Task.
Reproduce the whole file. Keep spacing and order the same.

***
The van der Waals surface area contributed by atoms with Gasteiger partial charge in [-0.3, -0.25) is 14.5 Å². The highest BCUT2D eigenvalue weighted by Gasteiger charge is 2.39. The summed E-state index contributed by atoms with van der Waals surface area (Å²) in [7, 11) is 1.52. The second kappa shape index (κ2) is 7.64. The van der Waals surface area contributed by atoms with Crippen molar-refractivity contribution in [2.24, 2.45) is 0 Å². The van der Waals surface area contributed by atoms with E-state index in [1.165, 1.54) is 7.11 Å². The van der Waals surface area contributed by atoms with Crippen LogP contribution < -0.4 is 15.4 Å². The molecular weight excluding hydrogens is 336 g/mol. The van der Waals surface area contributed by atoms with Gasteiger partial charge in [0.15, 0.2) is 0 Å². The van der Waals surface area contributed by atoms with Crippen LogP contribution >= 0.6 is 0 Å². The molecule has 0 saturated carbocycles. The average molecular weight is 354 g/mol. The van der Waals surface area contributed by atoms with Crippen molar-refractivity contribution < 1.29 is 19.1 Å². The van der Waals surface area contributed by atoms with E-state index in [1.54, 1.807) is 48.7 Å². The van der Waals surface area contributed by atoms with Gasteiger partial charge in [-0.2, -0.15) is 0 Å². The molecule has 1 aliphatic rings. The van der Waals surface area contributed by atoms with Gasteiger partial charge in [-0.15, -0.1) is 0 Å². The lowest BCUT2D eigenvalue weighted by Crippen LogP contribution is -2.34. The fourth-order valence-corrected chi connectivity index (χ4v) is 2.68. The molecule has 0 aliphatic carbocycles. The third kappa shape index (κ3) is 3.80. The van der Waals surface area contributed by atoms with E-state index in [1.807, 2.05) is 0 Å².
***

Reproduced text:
The van der Waals surface area contributed by atoms with Gasteiger partial charge in [-0.3, -0.25) is 14.5 Å². The highest BCUT2D eigenvalue weighted by Gasteiger charge is 2.39. The summed E-state index contributed by atoms with van der Waals surface area (Å²) in [7, 11) is 1.52. The second kappa shape index (κ2) is 7.64. The van der Waals surface area contributed by atoms with Crippen molar-refractivity contribution in [2.24, 2.45) is 0 Å². The van der Waals surface area contributed by atoms with E-state index in [1.165, 1.54) is 7.11 Å². The van der Waals surface area contributed by atoms with Crippen LogP contribution < -0.4 is 15.4 Å². The molecular weight excluding hydrogens is 336 g/mol. The van der Waals surface area contributed by atoms with Gasteiger partial charge in [0.15, 0.2) is 0 Å². The van der Waals surface area contributed by atoms with Crippen LogP contribution >= 0.6 is 0 Å². The molecule has 0 saturated carbocycles. The average molecular weight is 354 g/mol. The van der Waals surface area contributed by atoms with Crippen molar-refractivity contribution < 1.29 is 19.1 Å². The van der Waals surface area contributed by atoms with E-state index in [1.54, 1.807) is 48.7 Å². The van der Waals surface area contributed by atoms with Gasteiger partial charge in [-0.2, -0.15) is 0 Å². The molecule has 1 aliphatic rings. The van der Waals surface area contributed by atoms with Gasteiger partial charge in [-0.15, -0.1) is 0 Å². The lowest BCUT2D eigenvalue weighted by Crippen LogP contribution is -2.34. The fourth-order valence-corrected chi connectivity index (χ4v) is 2.68. The molecule has 0 aliphatic carbocycles. The third kappa shape index (κ3) is 3.80. The van der Waals surface area contributed by atoms with E-state index in [1.807, 2.05) is 0 Å².